By Millicent Zighe.
Burundi Truth Justice and Reconciliation Commission (TRC) has uncovered 4000 mass graves containing remains of people killed in ethnic clashes.
While presenting a report to parliament, the commission confirmed it had identified 142,505 victims who died in mass killings dating back to 1965. The revelation comes a week after a mass grave with 270 bodies was opened to the public in Bujumbura City. Many of the victims are believed to have been killed after the assassination of Melchior Ndadaye, the country’s first democratically elected Hutu President in 1993.
“Many more mass graves are yet to be found because people who know about them are afraid to talk or are traumatized. Finding out the truth of what happened would lead to forgiveness between the perpetrators and the families of the victims to forge a peaceful future for Burundi’s generations”, stated the chairperson of TRC Pierre-Claver Ndayicariye.
The commission which was formed in 2018 to probe serious human rights violations which led to mass killings has faced backlash with critics questioning its mandate. Many were angered upon finding out it will not look into the 2015 political upheaval that led to hundreds of deaths. Charles Nditije has particularly been vocal saying the crisis has not been investigated because the crimes were carried out by President Pierre Nkurunzinza’s allies.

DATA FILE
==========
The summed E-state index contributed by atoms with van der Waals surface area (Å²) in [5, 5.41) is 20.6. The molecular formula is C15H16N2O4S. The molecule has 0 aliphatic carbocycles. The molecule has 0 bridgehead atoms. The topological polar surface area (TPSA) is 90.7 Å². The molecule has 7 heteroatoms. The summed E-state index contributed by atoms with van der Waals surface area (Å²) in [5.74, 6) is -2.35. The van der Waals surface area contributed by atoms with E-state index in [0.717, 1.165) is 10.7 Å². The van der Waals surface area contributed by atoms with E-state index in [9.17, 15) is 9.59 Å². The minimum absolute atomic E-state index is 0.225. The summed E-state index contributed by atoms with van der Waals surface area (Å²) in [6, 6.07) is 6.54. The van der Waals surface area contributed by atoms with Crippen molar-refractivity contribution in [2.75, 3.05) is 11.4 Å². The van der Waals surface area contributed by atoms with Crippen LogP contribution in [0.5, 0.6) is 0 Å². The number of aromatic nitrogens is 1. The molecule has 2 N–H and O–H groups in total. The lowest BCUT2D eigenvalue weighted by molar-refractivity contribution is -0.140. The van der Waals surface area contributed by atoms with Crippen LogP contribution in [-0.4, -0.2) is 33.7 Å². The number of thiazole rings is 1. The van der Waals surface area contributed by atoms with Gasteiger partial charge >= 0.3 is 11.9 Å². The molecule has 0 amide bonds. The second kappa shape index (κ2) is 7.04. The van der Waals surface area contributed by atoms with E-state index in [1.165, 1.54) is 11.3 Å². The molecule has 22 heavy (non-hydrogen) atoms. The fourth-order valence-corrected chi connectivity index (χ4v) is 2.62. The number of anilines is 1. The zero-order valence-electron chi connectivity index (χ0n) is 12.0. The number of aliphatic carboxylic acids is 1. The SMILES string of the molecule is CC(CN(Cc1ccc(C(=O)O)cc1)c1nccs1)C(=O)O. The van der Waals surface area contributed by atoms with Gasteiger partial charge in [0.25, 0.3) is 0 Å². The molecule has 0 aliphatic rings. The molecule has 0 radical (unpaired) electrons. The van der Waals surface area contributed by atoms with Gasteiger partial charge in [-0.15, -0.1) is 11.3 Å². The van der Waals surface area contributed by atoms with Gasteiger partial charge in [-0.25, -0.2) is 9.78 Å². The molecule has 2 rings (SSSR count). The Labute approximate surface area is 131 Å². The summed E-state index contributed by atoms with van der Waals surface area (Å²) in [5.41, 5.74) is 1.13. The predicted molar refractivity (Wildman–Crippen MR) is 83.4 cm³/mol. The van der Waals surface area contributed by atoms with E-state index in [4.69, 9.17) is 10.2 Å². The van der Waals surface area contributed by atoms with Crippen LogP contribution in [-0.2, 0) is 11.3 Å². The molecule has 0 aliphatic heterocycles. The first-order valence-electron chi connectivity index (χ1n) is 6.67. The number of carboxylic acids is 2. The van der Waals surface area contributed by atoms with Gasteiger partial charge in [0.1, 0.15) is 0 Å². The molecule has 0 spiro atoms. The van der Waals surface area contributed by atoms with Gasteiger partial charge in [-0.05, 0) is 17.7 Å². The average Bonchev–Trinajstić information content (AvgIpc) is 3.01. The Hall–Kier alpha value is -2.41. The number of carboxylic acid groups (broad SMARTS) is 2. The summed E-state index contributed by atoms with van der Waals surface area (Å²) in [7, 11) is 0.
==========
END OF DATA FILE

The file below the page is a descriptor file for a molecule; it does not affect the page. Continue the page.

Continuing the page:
After the findings, the chairperson of CNL Agathan Rwasa blasted TRC, citing current cases of political intolerance.
“Since the country independence, how have we benefitted from this independence? Today Burundians kill each other. Has someone ever heard a citizen kidnapped by the whites? No. Why do we continue to live in the past? Respect each other’s rights. In less than two weeks, three of our activists have been killed, and the alleged perpetrators are known but the justice crosses its arms. It is true that the responsibility is personal but if the power does not act, it leads to mass crimes,” he stated.
His sentiments were echoed by MP Nor Mbonigaba who said reconciliation will not be achieved when human rights are not respected. He was referring to recent cases of murder, torture and arbitrary arrests castigated by the ruling party in collaboration with the Imbonerakure militia group.
However, the President of Senate Reverien Ndikuryo is of a different opinion, he like many Nkurunzinza’s allies, believes the ethnic clashes in the country were fueled by white settlers.
“Go investigate if there is a mass grave dating from the 1700s or 1800s before their arrival. You will never find it. They (colonialists) are the ones who introduced the ethnic groups, the division and the crimes,” he said.
During his speech, TRC president assured Burundians that former colonial powers namely Belgium and Germany have accepted to collaborate with the commission in search of truth. Nonetheless he noted that reconciliation will not be achieved soon as “there are still phases of work to explore”.
So far, some people have successfully identified their loved one from the cloths and identification cards founds at the mass graves. “People were crying in shock,” deputy chairperson of TRC Noah Clement Ninzinza told BBC.
Recently, President Pierre Nkurunzinza declared six days of national prayers, with hopes of finding a lasting solution to the problems engulfing the landlocked country.